Indeed, according to Beaudin, Jesus is often depicted as an old man, who essentially has aged as with the rest of humanity. Furthermore, the connection of the sacred with sexuality is apparently a driving force in our postmodern world. Cathy McKee has stated that: “religious imagery is twice as likely to be found in videos that also use sexual imagery than those without.” Burrows and Terry Eagleton has summarised my point. Both contend that Brown’s popularity can be drawn to his connection of the sacred with the sexual. This is in stark contrast to the absolute nonexistance of sexuality in the Christian tradition. As Eagleton has noted, “the New Testament says nothing (of sex), while the general population is obsessed with it.”

Brown’s portrayal of the Catholic Church as a sinister and powerful institution who both takes Jesus away from his ‘true’ meaning, and has demonised women, especially Mary Magdalene, is also not original. Beaudin and Harvey Cox have noted a particularly strong trend in Generation X to de-institutionalise Jesus: Jesus is seen as separate and even against the Church. A prime attack by Brown against the Catholic Church has been its treatment of women, and its portrayal of Mary Magdalene. This too comes as no surprise. The feminist movement has long criticised Christianity, and especially the Catholic Church. Popular movements, ranging from Neo-Paganism to neo-Gnostic feminist spirituality are currently attempting to recover the ‘sacred divine’. Indeed, many of these groups are particularly interested in reclaiming Christian images of divine femininity.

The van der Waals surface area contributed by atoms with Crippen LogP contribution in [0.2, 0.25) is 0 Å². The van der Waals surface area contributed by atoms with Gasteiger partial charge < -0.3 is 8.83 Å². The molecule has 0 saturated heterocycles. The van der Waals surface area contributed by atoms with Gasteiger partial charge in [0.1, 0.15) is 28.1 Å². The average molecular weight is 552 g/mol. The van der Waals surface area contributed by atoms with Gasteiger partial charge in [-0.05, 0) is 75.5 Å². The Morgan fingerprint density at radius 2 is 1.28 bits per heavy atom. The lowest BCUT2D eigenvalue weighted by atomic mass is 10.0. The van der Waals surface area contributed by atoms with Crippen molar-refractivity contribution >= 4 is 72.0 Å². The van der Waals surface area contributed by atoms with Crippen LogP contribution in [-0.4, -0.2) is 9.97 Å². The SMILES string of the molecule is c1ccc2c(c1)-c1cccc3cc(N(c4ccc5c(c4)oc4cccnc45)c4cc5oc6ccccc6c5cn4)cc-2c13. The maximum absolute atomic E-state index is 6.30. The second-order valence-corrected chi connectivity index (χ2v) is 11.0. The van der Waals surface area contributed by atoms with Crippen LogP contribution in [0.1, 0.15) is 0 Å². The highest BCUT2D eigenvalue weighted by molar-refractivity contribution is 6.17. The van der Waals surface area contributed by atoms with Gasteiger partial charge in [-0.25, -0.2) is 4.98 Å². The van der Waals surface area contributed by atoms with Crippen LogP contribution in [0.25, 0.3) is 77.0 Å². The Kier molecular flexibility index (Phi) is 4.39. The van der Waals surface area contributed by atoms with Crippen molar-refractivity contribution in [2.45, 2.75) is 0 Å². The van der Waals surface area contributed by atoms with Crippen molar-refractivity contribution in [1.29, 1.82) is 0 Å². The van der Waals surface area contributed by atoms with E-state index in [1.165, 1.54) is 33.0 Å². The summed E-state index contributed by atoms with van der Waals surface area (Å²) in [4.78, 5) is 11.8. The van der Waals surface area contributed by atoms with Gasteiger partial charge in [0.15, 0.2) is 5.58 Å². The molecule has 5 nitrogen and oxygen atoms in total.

Wendy Griffin noted the ‘reclaiming’ of the Virgin Mary in her study of feminist witchcraft:
As she circled the altar, her robes swirling gently around her ankles, Mary smiled and said she too was the Goddess…. the priestess/Mary said:
“The Church Fathers and their artists always dress me in blue and white. What they never tell you is that under my robes I wear a red petticoat,” and she lifted her drape to her knees, revealing a bright red petticoat with flounces!